“The most beautiful experience we can have is the mysterious. It is the fundamental emotion which stands at the cradle of true art and true science. Whoever does not know it and can no longer wonder, no longer marvel, is as good as dead, and his eyes are damned.”
– Albert Einstein, 1931
Welcome to the gromboolian plane, “an absurdist zone somewhere near the astral plane, where the irrational can thrive.” This is Michael Vale’s own definition but the term is drawn from the equally absurdist mind of Edward Lear, and his poem ‘The Dong with a Luminous Nose’ from 1872: When awful darkness and silence reign / Over the great Gromboolian plain. In the context of Vale’s exhibition at James Makin Gallery, the artist’s wordplay on plain/plane adds yet another layer of interpretation and thus extends the already limitless range of his gaze. It also injects some critically needed humour into these darkly absurdist times.
Vale’s cast of characters is legion, as are his numerous winks and references to the artists he admires – and the occasional riposte to those he doesn’t. He describes his work as “‘gothic absurdism’ … a hybrid of the macabre with surrealism and theatre of the absurd.” To exemplify this, here’s a short list of Vale’s protagonists and symbols, many of whom are to be found occupying the gromboolian plane: skeletons, lightbulbs, mushrooms, Yuri Gagarin, cacti, smoking dogs, the picturesque, the sublime, James Ensor, Delacroix, surrealist twists, Magritte (his vache paintings), Philip Guston, Gustave Doré, van Dyck (Anthony, not Dick), B-Grade movies, Ivan Albright, zombies, monsters, Daumier, orientalism, Salvator Rosa, domestic pets, buzby bearskin hats, pinstripe suits, Bob Dylan, fur lined jackets, modernist abstractions (including jazzy Stuart Davis), Arthur Rimbaud, speech bubbles, mummies, graveyards, and greetings to Courbet. It’s a heady brew but like many, Vale’s individualistic approach gained little traction whilst the artworld laboured under the monolithic vision of modernism courtesy of Greenberg et al. Thankfully the fence rails have now been loosened, and appreciation for Vale’s unique vision is increasing, with his joint win in the prestigious Moran Prize in 2021 being one key indicator.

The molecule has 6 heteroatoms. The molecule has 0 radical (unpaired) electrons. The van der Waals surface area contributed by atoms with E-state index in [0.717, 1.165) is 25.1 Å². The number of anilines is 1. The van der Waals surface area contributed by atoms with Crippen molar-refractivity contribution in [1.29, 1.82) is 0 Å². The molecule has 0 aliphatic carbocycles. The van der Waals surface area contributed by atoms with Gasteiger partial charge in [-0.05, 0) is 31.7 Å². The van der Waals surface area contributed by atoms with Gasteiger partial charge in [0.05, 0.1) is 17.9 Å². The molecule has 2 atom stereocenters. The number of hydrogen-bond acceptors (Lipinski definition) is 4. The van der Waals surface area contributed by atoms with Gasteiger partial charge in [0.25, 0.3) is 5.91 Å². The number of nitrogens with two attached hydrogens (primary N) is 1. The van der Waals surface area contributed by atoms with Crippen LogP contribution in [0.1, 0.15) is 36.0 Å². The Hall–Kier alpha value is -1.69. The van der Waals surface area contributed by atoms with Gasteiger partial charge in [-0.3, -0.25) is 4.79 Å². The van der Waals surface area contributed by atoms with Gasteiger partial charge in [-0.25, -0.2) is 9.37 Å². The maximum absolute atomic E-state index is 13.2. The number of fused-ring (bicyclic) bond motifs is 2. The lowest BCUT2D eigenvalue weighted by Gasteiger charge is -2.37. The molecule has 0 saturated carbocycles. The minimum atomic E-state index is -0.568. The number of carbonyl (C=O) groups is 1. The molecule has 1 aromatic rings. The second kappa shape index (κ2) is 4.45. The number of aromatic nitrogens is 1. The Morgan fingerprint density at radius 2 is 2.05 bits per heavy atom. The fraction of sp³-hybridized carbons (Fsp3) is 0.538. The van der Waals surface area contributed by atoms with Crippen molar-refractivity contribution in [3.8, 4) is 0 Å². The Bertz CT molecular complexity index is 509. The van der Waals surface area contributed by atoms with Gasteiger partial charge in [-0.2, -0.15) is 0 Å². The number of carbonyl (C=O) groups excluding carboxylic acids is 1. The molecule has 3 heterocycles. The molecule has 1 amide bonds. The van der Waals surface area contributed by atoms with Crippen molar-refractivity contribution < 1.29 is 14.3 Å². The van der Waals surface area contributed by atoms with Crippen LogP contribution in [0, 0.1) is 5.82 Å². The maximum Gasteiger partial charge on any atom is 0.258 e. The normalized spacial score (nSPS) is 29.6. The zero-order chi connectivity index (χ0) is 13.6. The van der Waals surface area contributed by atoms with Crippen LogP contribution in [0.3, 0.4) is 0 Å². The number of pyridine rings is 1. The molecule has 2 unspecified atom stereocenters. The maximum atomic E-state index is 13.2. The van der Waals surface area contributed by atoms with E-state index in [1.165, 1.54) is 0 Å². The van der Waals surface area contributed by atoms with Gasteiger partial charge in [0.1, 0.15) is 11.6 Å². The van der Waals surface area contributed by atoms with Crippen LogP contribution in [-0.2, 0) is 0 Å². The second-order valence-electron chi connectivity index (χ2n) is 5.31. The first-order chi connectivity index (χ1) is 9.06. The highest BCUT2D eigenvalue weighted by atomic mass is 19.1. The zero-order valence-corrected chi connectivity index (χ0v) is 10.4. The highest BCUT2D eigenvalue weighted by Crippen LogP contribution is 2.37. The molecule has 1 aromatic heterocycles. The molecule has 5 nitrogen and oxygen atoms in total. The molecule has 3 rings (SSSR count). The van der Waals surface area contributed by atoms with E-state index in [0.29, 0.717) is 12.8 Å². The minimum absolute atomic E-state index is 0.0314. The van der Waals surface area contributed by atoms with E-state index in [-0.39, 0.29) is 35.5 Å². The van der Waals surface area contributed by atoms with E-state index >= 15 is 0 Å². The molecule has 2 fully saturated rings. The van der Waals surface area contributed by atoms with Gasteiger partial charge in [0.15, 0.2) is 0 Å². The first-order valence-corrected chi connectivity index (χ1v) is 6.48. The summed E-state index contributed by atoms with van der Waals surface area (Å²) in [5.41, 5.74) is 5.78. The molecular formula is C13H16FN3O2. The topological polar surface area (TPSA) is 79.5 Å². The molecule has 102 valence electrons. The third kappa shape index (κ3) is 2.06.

Vale is an artist who nonetheless submits himself to new challenges, and for gromboolian plane he continues his experiments with blue underpainting (a strategy he has routinely avoided until recently), triggered by a further line from Lear’s poem: he lands where the Jumblies live / Their heads are green, and the hands are blue. Lightbulbs also appear, inspired by Vale’s manifest respect for Bob Dylan, who arrived at London airport in 1965 with an enormous light bulb, gifted by a friend. A hapless reporter asked what his message was. ‘Keep a good head and always carry a lightbulb,’ joked Bobby. But he followed this with ‘Well, I plugged it in the socket and the house exploded,’ and this advice is now passed on to the viewer. Forget ‘Turn on, tune in, drop out.’ Vale invites you instead to ‘Plug in, switch on, EXPLODE!’ – a far more illuminating way to experience this (ir)rational world.
Andrew Gaynor (April 2023)
Andrew Gaynor is an independent curator, historian and writer. He is currently researching the life and work of the expatriate Australian painter Roy de Maistre.